Australian researchers have played a critical role in the discovery of a potential new test to predict which early stage melanoma patients are at a high risk of their disease recurring and progressing.
The research, published in Nature Cancer, is a joint study led by Harvard Medical School in collaboration with researchers from The University of Sydney, Melanoma Institute Australia, Sydney Local Health District and Adaptive Biotechnologies.
The researchers analysed primary melanoma samples (lesions removed from the original melanoma site) from 209 patients, 164 of whom came from Melanoma Institute Australia. In particular, they focused on a subset of immune cells known as T cells.
They found that patients with a T-cell fraction (TCFr or proportion of cells in the lesion that were T cells) of less than 20 percent in their primary melanoma were two-and-a-half times more likely to have disease progression than those with more than 20 percent TCFr.
The study was jointly led by Dr James Wilmott and Professor Richard Scolyer from the University of Sydney and Melanoma Institute Australia, with researchers from Harvard Medical School.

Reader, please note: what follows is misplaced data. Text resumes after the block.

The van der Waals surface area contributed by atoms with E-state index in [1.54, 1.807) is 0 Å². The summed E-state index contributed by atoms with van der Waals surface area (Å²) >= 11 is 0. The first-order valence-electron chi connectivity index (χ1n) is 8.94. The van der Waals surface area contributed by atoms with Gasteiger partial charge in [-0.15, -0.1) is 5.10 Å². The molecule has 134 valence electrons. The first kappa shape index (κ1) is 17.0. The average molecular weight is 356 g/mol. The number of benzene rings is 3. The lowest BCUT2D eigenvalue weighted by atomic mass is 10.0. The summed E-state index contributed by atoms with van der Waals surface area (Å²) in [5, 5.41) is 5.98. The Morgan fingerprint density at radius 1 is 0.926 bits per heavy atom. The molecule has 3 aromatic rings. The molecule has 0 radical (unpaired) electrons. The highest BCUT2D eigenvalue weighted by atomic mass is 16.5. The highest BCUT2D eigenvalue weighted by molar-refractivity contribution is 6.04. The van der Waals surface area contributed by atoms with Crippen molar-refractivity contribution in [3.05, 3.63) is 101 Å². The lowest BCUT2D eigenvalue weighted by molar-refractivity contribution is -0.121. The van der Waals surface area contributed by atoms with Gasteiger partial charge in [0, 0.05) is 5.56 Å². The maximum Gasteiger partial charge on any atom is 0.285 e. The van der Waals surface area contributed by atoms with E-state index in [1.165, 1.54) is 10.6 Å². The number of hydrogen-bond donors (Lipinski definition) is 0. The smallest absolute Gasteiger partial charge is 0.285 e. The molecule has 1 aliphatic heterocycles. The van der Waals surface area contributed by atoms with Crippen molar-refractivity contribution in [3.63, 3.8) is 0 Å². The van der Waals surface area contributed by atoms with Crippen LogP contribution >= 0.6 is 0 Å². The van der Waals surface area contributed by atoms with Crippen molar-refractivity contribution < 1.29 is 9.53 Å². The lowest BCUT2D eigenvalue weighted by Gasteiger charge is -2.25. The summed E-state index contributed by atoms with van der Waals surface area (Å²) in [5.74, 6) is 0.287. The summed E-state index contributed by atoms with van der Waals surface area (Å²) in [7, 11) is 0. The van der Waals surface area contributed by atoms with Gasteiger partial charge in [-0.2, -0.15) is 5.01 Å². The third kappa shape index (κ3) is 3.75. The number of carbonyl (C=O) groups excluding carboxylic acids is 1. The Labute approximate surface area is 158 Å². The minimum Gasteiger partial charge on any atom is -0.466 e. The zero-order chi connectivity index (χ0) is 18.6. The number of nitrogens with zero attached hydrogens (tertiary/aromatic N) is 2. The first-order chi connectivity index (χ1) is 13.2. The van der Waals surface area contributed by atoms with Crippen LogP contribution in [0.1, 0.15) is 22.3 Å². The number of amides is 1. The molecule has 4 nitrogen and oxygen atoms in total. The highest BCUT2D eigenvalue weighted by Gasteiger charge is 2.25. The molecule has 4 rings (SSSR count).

“These findings suggest analysing TCFr in primary melanomas is a valuable tool for predicting which patients are at risk of developing metastatic melanoma, “ said Dr Wilmott.
“This could help us personalise treatment for each patient based on their individual risk of recurrence and progression, and potentially target them earlier with immunotherapy,”’ Professor Scolyer added.
Australia has one of the highest rates of melanoma in the world, with one person diagnosed every 30 minutes and one person dying every five hours from the disease.
While 90 percent of early stage melanomas are cured with surgery alone, it will recur metastatically in some patients within five years.
Recent advances in targeted and immunotherapies have significantly improved outcomes for Stage IV melanoma patients. However, the management of primary melanoma has remained relatively unchanged, with prognosis based principally on factors that include tumour thickness and ulceration.
“This test offers the ability to identify primary melanoma patients at high risk of developing metastatic disease at their initial diagnosis,” said Dr Wilmott said. “These patients may benefit from close monitoring or the addition of adjuvant treatments to prevent their disease progressing.”
The test used in the study is commercially available for research use only. The authors also note that the current study is retrospective and further research is needed.